The lead singer of a band, Frank, is the tormented genius with a cosmic disposition, almost by way of Jim Morrison. Almost. They record wild sounds, play on exotic instruments, and put together some rather trippy tracks, all with a militant and aggressively genuine sincerity. The inspiring Frank is content playing in front of small or even non-existent crowds, happy to just be putting his noise out into the ether. Still, there might be room for expansion under that head of his. Both heads, I mean.
Frank follows this band through the starry eyes of John, a wannabe songwriter, who is (aggravating to him) only best at taking orders and not in creating his own tunes. Through an attempted suicide by a former member, he lucks out and joins up on a retreat to create a new album. Here, he blogs and documents the process, gaining followers and momentum that the band is unprepared for – but that he is dying to receive.
Twisting the standard tale of a band that goes from noble beginnings to the selfish falling from grace, Frank expresses the emotional and mental toll, manifested physically, that being in such a group – or what it takes to bring a group like this together – can take on a person. This is most obviously and even brilliantly done through Michael Fassbender’s Frank. See, throughout the film, Frank wears a paper mache head over his real one, and is adamant about never taking it off. It’s speculated that he may be disfigured, but mental illness seems to be the more correct answer. Which came first, the head or the illness? The illness or the band? Does it matter? Fassbender brings out such rich pathos from beneath such an absurd costume. It’s hilarious witnessing him have a nervous breakdown when he learns of the fans his group has developed, but only because of what he’s wearing and the sound of his voice coming out of that object. We can only watch helplessly as Frank squirms in a crowded room, trying to put a smile on his mildly expressive facade. It’s a shame, knowing how calm and at peace he is when rocking out. Without that human helmet, it’s all really pretty sad. Come to think of it, it’s actually a sad movie as a whole. Tragic, even. Suicide, Viking funerals, poverty, depression, anxiety, failure to achieve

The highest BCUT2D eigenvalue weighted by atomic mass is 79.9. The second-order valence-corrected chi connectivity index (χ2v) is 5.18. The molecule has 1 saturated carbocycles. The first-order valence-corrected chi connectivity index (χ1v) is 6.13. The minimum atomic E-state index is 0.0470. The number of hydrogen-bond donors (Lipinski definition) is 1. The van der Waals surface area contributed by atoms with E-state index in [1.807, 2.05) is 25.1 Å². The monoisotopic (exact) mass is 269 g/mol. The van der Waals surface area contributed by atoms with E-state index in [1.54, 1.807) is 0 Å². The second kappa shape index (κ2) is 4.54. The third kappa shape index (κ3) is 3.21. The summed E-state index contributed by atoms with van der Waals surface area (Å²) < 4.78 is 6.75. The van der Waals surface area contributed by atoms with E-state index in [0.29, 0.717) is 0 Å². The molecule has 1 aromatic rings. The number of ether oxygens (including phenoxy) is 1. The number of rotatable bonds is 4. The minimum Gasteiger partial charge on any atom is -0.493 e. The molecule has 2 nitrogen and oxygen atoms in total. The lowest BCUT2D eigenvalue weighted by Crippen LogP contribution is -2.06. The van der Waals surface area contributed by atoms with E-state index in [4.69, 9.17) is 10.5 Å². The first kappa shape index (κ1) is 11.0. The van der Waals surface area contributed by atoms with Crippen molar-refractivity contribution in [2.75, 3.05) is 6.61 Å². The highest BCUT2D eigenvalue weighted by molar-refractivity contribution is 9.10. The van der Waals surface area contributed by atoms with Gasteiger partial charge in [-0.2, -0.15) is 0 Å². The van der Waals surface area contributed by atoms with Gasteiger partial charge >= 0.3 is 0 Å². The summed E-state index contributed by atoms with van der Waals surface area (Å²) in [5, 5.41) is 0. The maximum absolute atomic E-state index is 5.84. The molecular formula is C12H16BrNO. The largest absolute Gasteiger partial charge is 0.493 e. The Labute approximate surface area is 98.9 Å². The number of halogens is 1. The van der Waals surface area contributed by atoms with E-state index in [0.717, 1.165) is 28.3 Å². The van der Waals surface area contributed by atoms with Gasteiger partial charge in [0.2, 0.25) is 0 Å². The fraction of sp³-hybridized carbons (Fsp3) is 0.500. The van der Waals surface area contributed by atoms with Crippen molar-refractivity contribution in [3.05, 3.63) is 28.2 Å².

creative goals – it’s all there. Masked by a fake head.
The inclusion of John into the band acts more as an intrusion, one that is both unwanted and necessary for Frank and his bandmates to evolve together. Poor John, though. He, like them, just wants to make music. In the end, he’s just a tool. Much like that damn fake head.
– Bill Arceneaux
Frank plays at The Manship Theatre on September 2nd, 3rd, 4th and 7th, and in New Orleans at The Zeitgeist Multi Disciplinary Center starting September 5th.
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